Short tau inversion recovery

Short tau inversion recovery (STIR), also known as short T1 inversion recovery, is a fat suppression technique with an inversion time TI = ln(2)·T1fat,
where the signal of fat is zero. This equates to approximately 140 ms at 1.5 T.

To distinguish two tissue components with this technique, their T1 values must be different. FLAIR is a similar technique to suppress water. 

Inversion recovery imaging allows homogeneous and global fat suppression and can be used with low-field-strength magnets. However, this technique is not specific for fat. Thus, the signal intensity of tissue with a long T1 and tissue with a short T1 may cause ambiguity.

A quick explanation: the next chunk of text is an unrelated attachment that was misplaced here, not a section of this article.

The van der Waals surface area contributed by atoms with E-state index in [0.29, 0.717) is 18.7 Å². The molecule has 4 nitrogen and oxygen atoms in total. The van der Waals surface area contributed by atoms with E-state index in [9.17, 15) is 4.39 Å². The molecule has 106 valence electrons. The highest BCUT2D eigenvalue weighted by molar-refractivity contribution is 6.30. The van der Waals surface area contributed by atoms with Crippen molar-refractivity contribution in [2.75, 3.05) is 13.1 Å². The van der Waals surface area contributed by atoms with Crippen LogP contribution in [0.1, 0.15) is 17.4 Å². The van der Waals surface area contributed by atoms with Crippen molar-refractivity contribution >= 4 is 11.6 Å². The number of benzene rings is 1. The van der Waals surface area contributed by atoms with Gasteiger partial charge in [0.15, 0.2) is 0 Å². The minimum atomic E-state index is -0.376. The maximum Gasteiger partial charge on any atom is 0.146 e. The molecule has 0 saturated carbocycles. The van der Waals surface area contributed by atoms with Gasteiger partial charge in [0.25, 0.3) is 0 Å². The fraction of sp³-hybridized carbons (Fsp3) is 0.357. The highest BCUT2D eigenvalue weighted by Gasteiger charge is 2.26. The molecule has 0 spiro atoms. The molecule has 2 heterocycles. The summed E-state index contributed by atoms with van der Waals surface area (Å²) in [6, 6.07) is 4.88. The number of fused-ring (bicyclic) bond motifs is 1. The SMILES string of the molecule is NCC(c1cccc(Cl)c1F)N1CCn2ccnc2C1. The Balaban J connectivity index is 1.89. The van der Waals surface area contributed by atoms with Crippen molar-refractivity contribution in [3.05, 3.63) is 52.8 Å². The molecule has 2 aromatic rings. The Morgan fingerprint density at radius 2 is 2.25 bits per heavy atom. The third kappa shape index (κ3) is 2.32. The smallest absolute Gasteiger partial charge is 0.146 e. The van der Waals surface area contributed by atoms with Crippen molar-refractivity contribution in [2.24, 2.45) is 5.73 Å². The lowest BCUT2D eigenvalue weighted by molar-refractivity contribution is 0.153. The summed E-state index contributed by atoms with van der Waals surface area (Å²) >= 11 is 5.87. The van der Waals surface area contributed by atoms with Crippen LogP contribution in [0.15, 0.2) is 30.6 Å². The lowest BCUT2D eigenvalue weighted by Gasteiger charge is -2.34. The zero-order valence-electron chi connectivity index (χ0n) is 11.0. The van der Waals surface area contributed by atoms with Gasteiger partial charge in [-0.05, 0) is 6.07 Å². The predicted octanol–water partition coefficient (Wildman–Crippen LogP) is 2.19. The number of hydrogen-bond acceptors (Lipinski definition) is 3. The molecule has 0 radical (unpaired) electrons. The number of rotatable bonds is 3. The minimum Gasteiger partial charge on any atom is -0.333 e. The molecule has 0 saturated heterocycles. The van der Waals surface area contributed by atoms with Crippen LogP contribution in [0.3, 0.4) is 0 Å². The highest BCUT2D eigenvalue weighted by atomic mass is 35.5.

Since STIR sequences use short inversion recovery time, they cannot be used with gadolinium injection because tissues that take up gadolinium will exhibit T1 shortening and may inadvertently be nulled.

MRI physics
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Article Information

rID: 21761
Section: Physics
Tags: mri, sequences
Synonyms or Alternate Spellings:
  • STIR
  • Short T1 Inversion Recovery
  • Short tau inversion recovery (STIR)

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